Singapore Scientists Reveal a Metabolic Pathway as a New Target in Liver Cancer Treatment
 
Jan 07, 2020
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Study showed that two metabolic enzymes in the proline metabolic pathway are potential targets to inhibit cancer cell growth, and offers new hope for effective liver cancer treatments

SINGAPORE, 7 January 2020 --( ASIA TODAY )-- Researchers at A*STAR’s Singapore Bioimaging Consortium (SBIC) have identified two new possible drug targets for liver cancer treatment. They found that a metabolic pathway for the production of an amino acid called proline, controlled by key genes named PYCR1 and ALDH18A1, was essential for cell proliferation and tumour growth in hepatocellular carcinoma (HCC), the predominant form of liver cancer. This means that finding ways to inhibit the activity of PYCR1 or ALDH18A1 may pave the way towards therapeutic strategies targeting HCC. The research study also provided insights into metabolic changes specific to liver cancer development. The study was a collaboration between A*STAR’s SBIC and Institute of Medical Biology (IMB), the National Cancer Center Singapore (NCCS), and the Pharmaceuticals Division of Bayer[1]; its findings were published in the Journal of Hepatology in November 2019.

Cancer is a very complex disease. The ability of cancer cells to rewire their metabolism to promote cell growth and proliferation, also known as metabolic reprogramming, plays a pivotal role in their ability to survive and replicate. HCC is the sixth most common cancer worldwide and considered to be the second deadliest cancer for men and sixth for women[2]. Studies have shown that clinical benefits of available liver cancer treatments are limited[3].

The research team led by Prof. Han Weiping, Deputy Director of SBIC and Head of the Laboratory of Metabolic Medicine, aimed to identify targets for developing effective treatments for HCC, by characterising the metabolic shifts in this disease. Tapping on SBIC’s multi-disciplinary capabilities in metabolomics, metabolic imaging, and cancer metabolism, the researchers compared the metabolic enzyme expression profiles of different laboratory models with those from liver tissues of normal and regenerating liver models.

The team demonstrated that the proline biosynthesis pathway, was essential for maintaining a metabolic state that supports the unrestrained growth of HCC tumours. The PYCR1 and ALDH18A1 enzymes involved in proline biosynthesis were found to be highly expressed in HCC tumours, while the depletion of these enzymes suppressed cancer cell proliferation. It was also notable that the team’s analysis of The Cancer Genome Atlas (TCGA) cohort revealed that patients who had low expression levels of PYCR1 or ALDH18A1 had significantly better survival rates. The data from the cohort also indicated that these associations remained significant even after adjusting for different patient and tumour characteristics such as age, tumour stage, tumour grade, radiation therapy, prescription therapy and additional therapies.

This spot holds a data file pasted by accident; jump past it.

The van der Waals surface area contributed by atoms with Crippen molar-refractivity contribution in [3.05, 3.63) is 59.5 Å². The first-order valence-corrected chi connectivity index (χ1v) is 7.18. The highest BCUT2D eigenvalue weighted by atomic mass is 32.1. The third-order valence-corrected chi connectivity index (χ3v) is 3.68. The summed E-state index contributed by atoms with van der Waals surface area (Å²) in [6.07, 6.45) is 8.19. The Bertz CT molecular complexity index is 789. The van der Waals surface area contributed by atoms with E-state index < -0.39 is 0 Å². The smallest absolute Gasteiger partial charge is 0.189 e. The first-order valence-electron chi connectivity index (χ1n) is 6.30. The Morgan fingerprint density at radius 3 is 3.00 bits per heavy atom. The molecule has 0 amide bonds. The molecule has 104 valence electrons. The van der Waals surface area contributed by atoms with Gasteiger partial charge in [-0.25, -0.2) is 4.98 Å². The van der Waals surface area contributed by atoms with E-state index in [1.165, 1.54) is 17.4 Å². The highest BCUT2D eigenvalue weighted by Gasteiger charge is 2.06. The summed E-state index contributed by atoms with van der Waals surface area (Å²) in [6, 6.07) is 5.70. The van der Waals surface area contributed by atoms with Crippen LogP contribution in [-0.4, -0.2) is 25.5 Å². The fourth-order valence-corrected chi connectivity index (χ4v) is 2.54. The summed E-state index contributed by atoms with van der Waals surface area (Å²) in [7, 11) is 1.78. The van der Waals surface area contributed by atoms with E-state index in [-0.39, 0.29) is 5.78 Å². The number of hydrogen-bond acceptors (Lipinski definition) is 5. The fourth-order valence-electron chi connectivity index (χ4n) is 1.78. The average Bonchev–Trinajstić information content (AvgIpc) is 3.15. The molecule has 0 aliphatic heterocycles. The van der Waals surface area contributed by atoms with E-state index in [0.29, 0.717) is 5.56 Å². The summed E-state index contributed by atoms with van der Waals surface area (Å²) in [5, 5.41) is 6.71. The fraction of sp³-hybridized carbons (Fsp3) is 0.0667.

These findings collectively suggest that the proline biosynthesis pathway may be a specific and effective target in the treatment of HCC, and the key genes in the pathway PYCR1 and ALDH18A1 may offer a novel therapeutic strategy for liver cancer. Moving forward, the team plans to conduct small molecule screening for drug target validation of PYCR1 and ALDH18A1.

Prof. Han said, “Findings from this study highlight the importance of advancing our understanding of cancer metabolism to identify the main drivers of cancer. By identifying novel factors that can be targeted, our study paves the way for new treatments that can help patients who fail to fully respond to currently-available drugs. As we pursue PYCR1 and ALDH18A1 as targets in liver cancer treatment, we will also test whether these enzymes are also valuable targets for other cancers.”

Prof. Toh Han Chong, Deputy Medical Director (Strategic Partnerships) of NCCS and a co-author of the study said, “These findings create exciting new possibilities for designing treatments against energy pathways that keep liver cancer growing and spreading. This will be a new window to add to drugs that respectively activate an anti-cancer immune system, improve the blood vessel system surrounding cancer and that switch off cancer activating signals.”

CONTACT PERSON(S)
Name: Ms Lynn Hong
Phone: 6564196597
Email: hongxl@hq.a-star.edu.sg